I call it the “Give Me Attention!” message.
It’s the kind of message you send when you are feeling down and depressed, and want another person to make you feel better.
These messages can take many forms, but the consistent thing is the message is coming from an ego driven angle, and is giving off negative, needy energy.
All shall become clear in the examples below.
How to identifying these messages
There are several hallmarks of an “Give Me Attention!” message.
- They are the first message in a new conversation. Usually after a period of silence, ranging from a couple days to longer. The supposed aim is to restart a conversation, but really they are just attention seeking.
- They offer no value. They suck energy instead of giving it. There’s nothing new, exciting or valuable in the content of the message for the person receiving it.
- They require the receiver to make an effort. As the one starting the conversation, it’s your job to make it simple for the other person to bounce the thread back to you. I believe the sender should be working a little bit harder (or at least equal) than the receiver in the opening exchanges of a conversation. In other words, the sender’s messages should be slightly longer and more involved. The Give Me Attention! message doesn’t work because it reverses this dynamic, requiring the receiver to put in more effort than the sender.
- They’re generic. They contain no content relevant to either the sender or the receiver, and are impersonal. The messages could have been mass sent to 100 people for all the receiver knows.
When you are likely to send these messages
Normally you’ll be tempted to send these messages in a couple of situations:
- You haven’t heard from the other person in a few days.
- You’re alone and bored.
- You don’t know if they are interested and you want to find out.
All of these situations represent a level of hurt or uncertainty within you. Spiritual pain in other words.
When you are unable to tolerate this pain you reach out to others in order to make yourself feel better and alleviate some of the suffering.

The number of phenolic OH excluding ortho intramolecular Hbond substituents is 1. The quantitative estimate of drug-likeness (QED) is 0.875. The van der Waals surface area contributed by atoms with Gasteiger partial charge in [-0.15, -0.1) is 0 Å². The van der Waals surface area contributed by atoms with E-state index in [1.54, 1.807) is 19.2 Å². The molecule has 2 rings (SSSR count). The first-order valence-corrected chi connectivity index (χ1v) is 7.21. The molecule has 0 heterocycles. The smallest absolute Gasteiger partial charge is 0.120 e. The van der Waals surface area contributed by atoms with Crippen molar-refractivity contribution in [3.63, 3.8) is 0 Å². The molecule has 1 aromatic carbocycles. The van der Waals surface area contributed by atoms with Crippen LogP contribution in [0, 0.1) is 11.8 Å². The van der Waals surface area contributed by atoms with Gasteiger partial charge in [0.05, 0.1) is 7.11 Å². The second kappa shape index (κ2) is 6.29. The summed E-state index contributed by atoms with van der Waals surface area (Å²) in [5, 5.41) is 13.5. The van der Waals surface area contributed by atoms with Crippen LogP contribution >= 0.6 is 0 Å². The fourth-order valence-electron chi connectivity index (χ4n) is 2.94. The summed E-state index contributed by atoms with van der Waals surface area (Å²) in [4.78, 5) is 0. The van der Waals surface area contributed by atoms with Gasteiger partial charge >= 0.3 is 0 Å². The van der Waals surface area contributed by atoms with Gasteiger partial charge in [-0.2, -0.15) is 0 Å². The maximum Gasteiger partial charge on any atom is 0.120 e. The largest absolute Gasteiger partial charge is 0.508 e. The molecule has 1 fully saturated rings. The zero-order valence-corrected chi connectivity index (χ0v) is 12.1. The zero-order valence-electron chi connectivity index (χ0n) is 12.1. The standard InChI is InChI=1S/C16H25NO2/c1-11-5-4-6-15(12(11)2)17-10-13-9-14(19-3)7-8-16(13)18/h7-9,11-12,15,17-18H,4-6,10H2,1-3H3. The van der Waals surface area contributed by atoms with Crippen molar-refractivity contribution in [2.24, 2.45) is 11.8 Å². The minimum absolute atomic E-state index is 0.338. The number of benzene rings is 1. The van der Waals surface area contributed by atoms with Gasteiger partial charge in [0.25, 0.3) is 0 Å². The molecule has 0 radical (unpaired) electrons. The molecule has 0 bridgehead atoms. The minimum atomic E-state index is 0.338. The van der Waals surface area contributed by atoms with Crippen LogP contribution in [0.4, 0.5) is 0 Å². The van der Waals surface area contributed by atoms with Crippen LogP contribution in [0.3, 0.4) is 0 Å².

As a consequence the message comes from a negative, unhappy place, rather than a positive, joyous one.
The receiver of such a message instinctively knows and feels within themselves the message is being sent, not for their benefit, but that of the sender. The receiver understands on some level that the sender wants something from them, usually a form of attention or love.
What’s wrong with these messages?
The biggest problem is they are needy and attention seeking.
The person is sending it because they want the receiver to give them something that will make them feel better about themselves. The sender wants an ‘energy injection’ from the receiver to spice up their life.
“How are you?” is you saying “I’m bored, entertain me”.
It’s a take mentality rather than a give mentality, something which is incredibly unattractive.
Why would the receiver want to respond to someone who is sucking energy? Why should they help validate your sense of self-worth by offering you attention and love when they have not been given any by you in exchange?
Examples of the “Give Me Attention!” message
Below are five examples of this message type.
1. The “Ping” message
There are many variations of the Ping message, including:
- “How are you?”
- “What are you up to?”
- “How’s it going?”
What are you hoping to get back by sending this message?
You are going to get one or two responses:
- A short, polite, non-comital response. “I’m fine. How are you”
- A more in-depth response. “I’m amazing, thanks! Went jet-skiing this afternoon and now about to light the barbeque for steak with my friends”
You probably want the second type of response, because you want an injection of energy into your life. But more often than not you will get the first type of response.